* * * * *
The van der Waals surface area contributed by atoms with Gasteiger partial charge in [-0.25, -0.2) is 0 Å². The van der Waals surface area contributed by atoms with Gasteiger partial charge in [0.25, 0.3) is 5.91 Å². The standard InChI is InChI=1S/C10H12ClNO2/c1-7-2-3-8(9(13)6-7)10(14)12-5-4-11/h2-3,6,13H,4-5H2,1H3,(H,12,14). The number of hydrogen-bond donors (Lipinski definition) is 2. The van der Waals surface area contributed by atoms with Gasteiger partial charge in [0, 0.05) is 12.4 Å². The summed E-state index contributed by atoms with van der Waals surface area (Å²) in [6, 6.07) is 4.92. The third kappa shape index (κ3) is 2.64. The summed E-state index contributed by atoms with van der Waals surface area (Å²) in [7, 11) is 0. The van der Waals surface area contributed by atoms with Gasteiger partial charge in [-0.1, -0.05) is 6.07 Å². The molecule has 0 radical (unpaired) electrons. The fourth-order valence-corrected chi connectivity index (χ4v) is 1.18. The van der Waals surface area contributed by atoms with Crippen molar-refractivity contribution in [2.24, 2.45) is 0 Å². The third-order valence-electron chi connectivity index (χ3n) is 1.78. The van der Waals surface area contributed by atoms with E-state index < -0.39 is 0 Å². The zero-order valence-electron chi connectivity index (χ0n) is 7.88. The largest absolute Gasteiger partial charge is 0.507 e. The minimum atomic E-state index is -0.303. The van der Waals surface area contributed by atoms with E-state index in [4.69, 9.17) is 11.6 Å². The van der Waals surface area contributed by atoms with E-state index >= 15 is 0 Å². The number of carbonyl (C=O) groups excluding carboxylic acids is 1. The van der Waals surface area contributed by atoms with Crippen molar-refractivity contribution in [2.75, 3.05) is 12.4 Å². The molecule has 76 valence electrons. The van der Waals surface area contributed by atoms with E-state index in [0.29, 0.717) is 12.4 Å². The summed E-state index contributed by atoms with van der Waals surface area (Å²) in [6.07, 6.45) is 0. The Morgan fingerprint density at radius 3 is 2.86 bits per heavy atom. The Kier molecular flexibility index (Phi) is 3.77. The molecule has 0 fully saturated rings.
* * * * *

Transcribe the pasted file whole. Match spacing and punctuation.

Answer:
The van der Waals surface area contributed by atoms with Gasteiger partial charge in [-0.25, -0.2) is 0 Å². The van der Waals surface area contributed by atoms with Gasteiger partial charge in [0.25, 0.3) is 5.91 Å². The standard InChI is InChI=1S/C10H12ClNO2/c1-7-2-3-8(9(13)6-7)10(14)12-5-4-11/h2-3,6,13H,4-5H2,1H3,(H,12,14). The number of hydrogen-bond donors (Lipinski definition) is 2. The van der Waals surface area contributed by atoms with Gasteiger partial charge in [0, 0.05) is 12.4 Å². The summed E-state index contributed by atoms with van der Waals surface area (Å²) in [6, 6.07) is 4.92. The third kappa shape index (κ3) is 2.64. The summed E-state index contributed by atoms with van der Waals surface area (Å²) in [7, 11) is 0. The van der Waals surface area contributed by atoms with Gasteiger partial charge in [-0.1, -0.05) is 6.07 Å². The molecule has 0 radical (unpaired) electrons. The fourth-order valence-corrected chi connectivity index (χ4v) is 1.18. The van der Waals surface area contributed by atoms with Crippen molar-refractivity contribution in [2.24, 2.45) is 0 Å². The third-order valence-electron chi connectivity index (χ3n) is 1.78. The van der Waals surface area contributed by atoms with E-state index < -0.39 is 0 Å². The zero-order valence-electron chi connectivity index (χ0n) is 7.88. The largest absolute Gasteiger partial charge is 0.507 e. The minimum atomic E-state index is -0.303. The van der Waals surface area contributed by atoms with E-state index in [4.69, 9.17) is 11.6 Å². The van der Waals surface area contributed by atoms with E-state index >= 15 is 0 Å². The number of carbonyl (C=O) groups excluding carboxylic acids is 1. The van der Waals surface area contributed by atoms with Crippen molar-refractivity contribution in [2.75, 3.05) is 12.4 Å². The molecule has 76 valence electrons. The van der Waals surface area contributed by atoms with E-state index in [0.29, 0.717) is 12.4 Å². The summed E-state index contributed by atoms with van der Waals surface area (Å²) in [6.07, 6.45) is 0. The Morgan fingerprint density at radius 3 is 2.86 bits per heavy atom. The Kier molecular flexibility index (Phi) is 3.77. The molecule has 0 fully saturated rings.